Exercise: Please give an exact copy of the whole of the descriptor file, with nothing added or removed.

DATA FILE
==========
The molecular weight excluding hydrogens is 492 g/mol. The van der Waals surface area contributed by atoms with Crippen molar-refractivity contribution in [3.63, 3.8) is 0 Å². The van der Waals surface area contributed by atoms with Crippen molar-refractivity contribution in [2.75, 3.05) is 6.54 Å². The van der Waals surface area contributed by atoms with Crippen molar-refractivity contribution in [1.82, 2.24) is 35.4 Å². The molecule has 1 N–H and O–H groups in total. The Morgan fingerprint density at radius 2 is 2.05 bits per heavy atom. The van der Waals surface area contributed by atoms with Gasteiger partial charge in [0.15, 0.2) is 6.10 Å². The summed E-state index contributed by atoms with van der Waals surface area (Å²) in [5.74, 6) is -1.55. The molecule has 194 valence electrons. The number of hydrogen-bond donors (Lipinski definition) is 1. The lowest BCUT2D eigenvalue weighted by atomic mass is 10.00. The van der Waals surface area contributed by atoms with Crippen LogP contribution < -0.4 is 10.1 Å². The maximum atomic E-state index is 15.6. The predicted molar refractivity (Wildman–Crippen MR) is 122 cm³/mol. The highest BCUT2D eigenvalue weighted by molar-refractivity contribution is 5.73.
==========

The molecular weight excluding hydrogens is 492 g/mol. The van der Waals surface area contributed by atoms with Crippen molar-refractivity contribution in [3.63, 3.8) is 0 Å². The van der Waals surface area contributed by atoms with Crippen molar-refractivity contribution in [2.75, 3.05) is 6.54 Å². The van der Waals surface area contributed by atoms with Crippen molar-refractivity contribution in [1.82, 2.24) is 35.4 Å². The molecule has 1 N–H and O–H groups in total. The Morgan fingerprint density at radius 2 is 2.05 bits per heavy atom. The van der Waals surface area contributed by atoms with Gasteiger partial charge in [0.15, 0.2) is 6.10 Å². The summed E-state index contributed by atoms with van der Waals surface area (Å²) in [5.74, 6) is -1.55. The molecule has 194 valence electrons. The number of hydrogen-bond donors (Lipinski definition) is 1. The lowest BCUT2D eigenvalue weighted by atomic mass is 10.00. The van der Waals surface area contributed by atoms with Crippen LogP contribution < -0.4 is 10.1 Å². The maximum atomic E-state index is 15.6. The predicted molar refractivity (Wildman–Crippen MR) is 122 cm³/mol. The highest BCUT2D eigenvalue weighted by molar-refractivity contribution is 5.73.